Tuesday, December 15, 2009

Inflation expectations -- another V-sign



This chart shows the breakeven inflation rate for 10-year TIPS (aka the market's 10-year expected inflation rate). It's simply the difference between the nominal yield on 10-year Treasuries and the real yield on 10-year TIPS. As should be obvious, after collapsing last year, inflation expectations have rocketed higher this year for a rather spectacular comeback. Inflation expectations haven't completely returned to the levels they were registering several years ago, but at this rate it won't take much longer to get there.

In one sense, however, inflation expectations are already breaking out to new highs, as shown in this next chart. It's the market's 5-year inflation expectation 5 years forward, as calculated by Barclays. It's now as high as it has ever been, with the brief and tiny exception of Mar. '08, and it looks like it's headed higher. In the annals of inflation, this past year—in which inflation expectations collapsed to zero only to fully rebound 12 months later—will undoubtedly go down as one of the great deflation head-fakes in financial history.



I can't resist referring back to my posts of late last year, in particular this one, in which I argued that "TIPS are a steal" because the market was projecting zero inflation but the Fed was hell-bent on reflating. If I were running the Fed, my message to fellow governors would be "OK, guys, job done: inflation expectations are back on track, now we need to get interest rates back on track."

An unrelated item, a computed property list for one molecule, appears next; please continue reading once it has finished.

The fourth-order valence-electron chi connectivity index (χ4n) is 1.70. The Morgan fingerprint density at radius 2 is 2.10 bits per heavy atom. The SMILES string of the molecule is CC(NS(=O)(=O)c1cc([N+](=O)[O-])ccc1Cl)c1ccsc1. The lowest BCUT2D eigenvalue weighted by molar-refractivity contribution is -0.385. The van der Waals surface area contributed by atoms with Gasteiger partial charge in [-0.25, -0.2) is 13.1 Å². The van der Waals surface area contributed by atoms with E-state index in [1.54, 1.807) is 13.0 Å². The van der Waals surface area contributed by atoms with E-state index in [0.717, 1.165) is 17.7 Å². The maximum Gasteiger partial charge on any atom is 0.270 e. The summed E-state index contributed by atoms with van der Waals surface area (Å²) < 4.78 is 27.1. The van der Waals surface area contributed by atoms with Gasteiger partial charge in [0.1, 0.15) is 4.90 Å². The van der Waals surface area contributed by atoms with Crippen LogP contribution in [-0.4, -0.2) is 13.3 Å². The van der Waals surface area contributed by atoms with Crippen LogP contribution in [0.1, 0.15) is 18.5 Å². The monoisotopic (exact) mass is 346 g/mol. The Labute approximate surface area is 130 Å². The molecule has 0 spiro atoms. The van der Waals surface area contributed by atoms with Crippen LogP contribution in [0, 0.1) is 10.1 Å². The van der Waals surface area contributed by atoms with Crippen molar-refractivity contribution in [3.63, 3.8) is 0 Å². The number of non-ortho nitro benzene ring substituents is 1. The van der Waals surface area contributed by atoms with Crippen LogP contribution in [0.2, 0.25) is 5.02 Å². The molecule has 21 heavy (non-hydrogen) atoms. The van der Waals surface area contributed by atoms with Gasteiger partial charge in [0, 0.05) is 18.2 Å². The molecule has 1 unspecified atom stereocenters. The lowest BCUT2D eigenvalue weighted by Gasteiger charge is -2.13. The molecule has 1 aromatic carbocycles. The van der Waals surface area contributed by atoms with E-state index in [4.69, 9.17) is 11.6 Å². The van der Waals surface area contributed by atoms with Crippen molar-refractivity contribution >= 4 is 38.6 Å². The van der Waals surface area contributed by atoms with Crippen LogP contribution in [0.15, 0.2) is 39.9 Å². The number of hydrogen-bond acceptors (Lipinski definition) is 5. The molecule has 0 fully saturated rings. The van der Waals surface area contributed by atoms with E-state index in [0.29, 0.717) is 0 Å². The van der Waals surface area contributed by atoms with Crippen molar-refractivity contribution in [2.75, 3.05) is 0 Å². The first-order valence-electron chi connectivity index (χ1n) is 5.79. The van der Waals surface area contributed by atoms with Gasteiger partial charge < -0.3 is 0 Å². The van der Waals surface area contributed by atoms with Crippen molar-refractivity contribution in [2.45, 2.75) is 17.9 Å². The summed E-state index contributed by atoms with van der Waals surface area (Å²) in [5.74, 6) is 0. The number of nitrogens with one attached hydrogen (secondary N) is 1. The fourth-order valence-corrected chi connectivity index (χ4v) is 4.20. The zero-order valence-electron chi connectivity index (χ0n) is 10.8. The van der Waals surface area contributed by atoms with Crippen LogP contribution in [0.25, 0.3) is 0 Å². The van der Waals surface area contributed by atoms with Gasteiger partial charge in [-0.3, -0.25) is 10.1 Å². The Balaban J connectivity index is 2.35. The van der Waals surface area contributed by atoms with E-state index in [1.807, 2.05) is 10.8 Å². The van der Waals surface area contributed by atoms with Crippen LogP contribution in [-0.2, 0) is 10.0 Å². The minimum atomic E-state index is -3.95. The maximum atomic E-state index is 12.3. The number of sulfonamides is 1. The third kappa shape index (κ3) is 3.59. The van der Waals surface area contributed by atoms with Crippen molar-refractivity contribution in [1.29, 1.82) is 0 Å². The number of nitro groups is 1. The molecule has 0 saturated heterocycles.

5 comments:

j said...

Your calls this past year on Tips, junk bonds, and emerging markets have all been spot on, as they say in the Navy, "Well done."

Bill said...

Scott,

Mark Perry asks why the fuss over inflation expectations with M2 shrinking. Thoughts?

Fullcarry said...

Bill, Currently M2 is more a money demand metric. USTs owned by the public through money market accounts counts as money. When owned by banks, it doesn't count. The excessive money demand of late 2008 has been slackening off as evidenced by the price action of riskier assets.

Scott Grannis said...

Note my recent post which address Bill's question.

Charles said...

Inflation is at 4% over the last 6 months per the new CPI info. This is an extraordinarily high rate of inflation given the depth of the recession.

My friends tell me that manufacturing inventories are non-existent and staffing levels are at bare bones minimum levels. They expect bottlenecks to emerge very rapidly as demand picks up.